Several of the comments are excerpted below, and I'd like to hear from more families. If you used to have your kids in Seattle Public Schools, but don't anymore, tell us why. What could convince you to come back? And what could have prevented you from leaving?
As far as I can tell, the district has done little or no research on why parents choose private instead of public. I've heard from a couple of different sources that next year might be particularly bad -- e.g. I was told that some private schools have claimed that private middle school applications were up over 50% this year! (I have no idea if that data is valid, but anecdotally, I know many active public schools families that have decided to go private... more than I've ever heard of before.) I think a little research in this area will turn up some very clear deficiencies in the system that can and should be addressed.
In regards to why people go private, I am guessing that there are many reasons, but I will tell you our story. When our son went to kindergarten we lived in the Central area, and our neighborhood school was Leschi, which at that time was a dismal choice (for us). We liked Montlake, Stevens and McGilvra, but had heard that it was almost impossible to get your student into these schools if you didn't live in the neighborhood. In fact that year Stevens filled all of their kindergarten seats with sib's and were not able to take even one new family! We felt forced to either move to a different part of the city or go private. Though it was a hardship for us, and against what we believed in we went private for two years, until we moved to the NE part of Seattle, and transferred into public school. This year we applied for our son to go to Eckstein, our neighborhood middle school (2 miles away), and he didn't get in. He is on the waitlist. We don't think that Summit, AS1 or Hamilton are good fits for our son, and can't comfortably afford private. So, we enrolled him at Kellogg MS in Shoreline, they had space for us and we are not even in their district. They have 690 kids, rival Ecksteins academics (test scores), have a fabulous band, full year science at all grade levels, honors classes in all 4 core subjects (self elected), and every student gets an ibook laptop. We were very impressed, and are taking full advantage. While I would not like to see choice go away, I do think that families need some type of predictability. We will probably have to stay in Shoreline for High school too. One of the reasons we chose this neighborhood was so our son could go to Eckstein and Roosevelt. We didn't get into Eckstein, and it looks like we won't be able to get into Roosevelt either. We live 2.18 miles away from Roosevelt, but according to enrollment services this year, you had to live within 1.81 miles of the building to get in. Our only other neighborhood HS is Hale, and they don't have a great band program (very important to my son), and no AP classes. So off to Shoreline we go, or private perhaps. Either way, Seattle has lost us.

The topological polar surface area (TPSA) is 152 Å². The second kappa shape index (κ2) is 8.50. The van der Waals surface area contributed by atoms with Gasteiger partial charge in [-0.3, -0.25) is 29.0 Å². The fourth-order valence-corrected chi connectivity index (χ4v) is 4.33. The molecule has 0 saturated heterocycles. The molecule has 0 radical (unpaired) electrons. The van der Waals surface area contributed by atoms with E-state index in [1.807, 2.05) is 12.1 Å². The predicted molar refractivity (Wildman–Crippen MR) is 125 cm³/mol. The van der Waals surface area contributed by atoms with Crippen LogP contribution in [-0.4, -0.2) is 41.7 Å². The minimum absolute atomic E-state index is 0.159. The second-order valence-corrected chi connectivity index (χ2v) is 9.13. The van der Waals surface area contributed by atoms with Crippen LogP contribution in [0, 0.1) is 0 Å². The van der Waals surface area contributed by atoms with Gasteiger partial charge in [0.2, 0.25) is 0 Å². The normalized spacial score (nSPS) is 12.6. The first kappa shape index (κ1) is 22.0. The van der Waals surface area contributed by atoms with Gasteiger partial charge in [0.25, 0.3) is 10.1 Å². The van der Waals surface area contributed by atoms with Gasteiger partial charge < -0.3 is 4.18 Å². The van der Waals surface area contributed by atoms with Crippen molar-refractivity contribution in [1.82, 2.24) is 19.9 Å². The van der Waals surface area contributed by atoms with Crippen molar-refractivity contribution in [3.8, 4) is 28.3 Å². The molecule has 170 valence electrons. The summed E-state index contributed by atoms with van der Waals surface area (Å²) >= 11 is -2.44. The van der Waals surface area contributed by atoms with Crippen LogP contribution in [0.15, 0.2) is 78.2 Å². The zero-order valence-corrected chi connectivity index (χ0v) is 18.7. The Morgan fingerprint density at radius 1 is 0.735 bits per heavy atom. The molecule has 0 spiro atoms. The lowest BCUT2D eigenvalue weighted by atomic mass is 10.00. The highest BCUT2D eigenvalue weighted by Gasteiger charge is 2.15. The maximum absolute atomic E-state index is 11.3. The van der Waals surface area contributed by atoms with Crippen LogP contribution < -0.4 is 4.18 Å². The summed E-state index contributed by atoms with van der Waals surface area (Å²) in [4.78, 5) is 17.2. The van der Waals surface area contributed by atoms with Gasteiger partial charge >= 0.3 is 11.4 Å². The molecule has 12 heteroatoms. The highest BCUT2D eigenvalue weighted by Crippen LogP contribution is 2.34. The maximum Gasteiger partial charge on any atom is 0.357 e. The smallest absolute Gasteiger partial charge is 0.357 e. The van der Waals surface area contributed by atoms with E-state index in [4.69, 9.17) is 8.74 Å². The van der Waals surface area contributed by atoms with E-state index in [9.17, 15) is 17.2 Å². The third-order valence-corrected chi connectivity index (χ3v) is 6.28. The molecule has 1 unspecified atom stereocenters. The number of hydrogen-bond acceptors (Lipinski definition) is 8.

I can contribute to why the school district loses so many middle schoolers - at least in NE Seattle. For the most part, everyone I know in public is very happy with their neighborhood elementary school. The problem I've heard is people like Eckstein, but they don't like how HUGE it is. They are satisfied with Eckstein caliber, but what I've heard over and over is some kids do great at Eckstein, but at the very vulnerable age of middle school, if your child is very quiet/not really social, they will become lost there. I know a number of families who pulled their kids out of Eckstein and sent them to private middle school with the full intention of sending them to public again for high school. As a mom of young elementary, I only hear the stories. I've heard some scary/intimidating ones, but I've also heard very positive stories. Most of the positive stories come from parents of very social children. I know families who Eckstein fits for 1 of their children and not the other.I know a number of families who went private for elementary school, not because they were unhappy with their neighborhood schools, but because they didn't want to worry about the Middle school issue because of stories they'd heard, and thus prefer the K-8 model. I plan to evaluate Eckstein for each of my 3 children when the time comes (we live .93 miles away, so I'm not worried about not getting in that one). I'm personally hoping there is change and improvement before then. I don't even want to think about the Roosevelt issue yet (if we can't get into a high school that we live 2 miles away from, there is an issue somewhere).